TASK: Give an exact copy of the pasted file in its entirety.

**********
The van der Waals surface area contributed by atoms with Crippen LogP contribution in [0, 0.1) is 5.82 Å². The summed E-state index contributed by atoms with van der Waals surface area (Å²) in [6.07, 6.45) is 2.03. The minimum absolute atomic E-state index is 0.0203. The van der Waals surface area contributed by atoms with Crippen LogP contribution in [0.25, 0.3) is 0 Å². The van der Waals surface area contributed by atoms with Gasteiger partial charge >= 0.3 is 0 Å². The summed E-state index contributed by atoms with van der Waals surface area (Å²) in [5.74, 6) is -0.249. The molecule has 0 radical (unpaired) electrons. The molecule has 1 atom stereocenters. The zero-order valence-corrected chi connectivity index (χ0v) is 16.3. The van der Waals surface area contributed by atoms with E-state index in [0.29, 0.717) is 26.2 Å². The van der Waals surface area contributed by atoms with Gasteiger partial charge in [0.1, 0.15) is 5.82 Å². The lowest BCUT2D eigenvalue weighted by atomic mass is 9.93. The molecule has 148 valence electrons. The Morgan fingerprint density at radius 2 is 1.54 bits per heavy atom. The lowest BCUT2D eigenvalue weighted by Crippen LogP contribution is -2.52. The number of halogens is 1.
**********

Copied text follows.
The van der Waals surface area contributed by atoms with Crippen LogP contribution in [0, 0.1) is 5.82 Å². The summed E-state index contributed by atoms with van der Waals surface area (Å²) in [6.07, 6.45) is 2.03. The minimum absolute atomic E-state index is 0.0203. The van der Waals surface area contributed by atoms with Crippen LogP contribution in [0.25, 0.3) is 0 Å². The van der Waals surface area contributed by atoms with Gasteiger partial charge >= 0.3 is 0 Å². The summed E-state index contributed by atoms with van der Waals surface area (Å²) in [5.74, 6) is -0.249. The molecule has 0 radical (unpaired) electrons. The molecule has 1 atom stereocenters. The zero-order valence-corrected chi connectivity index (χ0v) is 16.3. The van der Waals surface area contributed by atoms with E-state index in [0.29, 0.717) is 26.2 Å². The van der Waals surface area contributed by atoms with Gasteiger partial charge in [0.1, 0.15) is 5.82 Å². The lowest BCUT2D eigenvalue weighted by atomic mass is 9.93. The molecule has 148 valence electrons. The Morgan fingerprint density at radius 2 is 1.54 bits per heavy atom. The lowest BCUT2D eigenvalue weighted by Crippen LogP contribution is -2.52. The number of halogens is 1.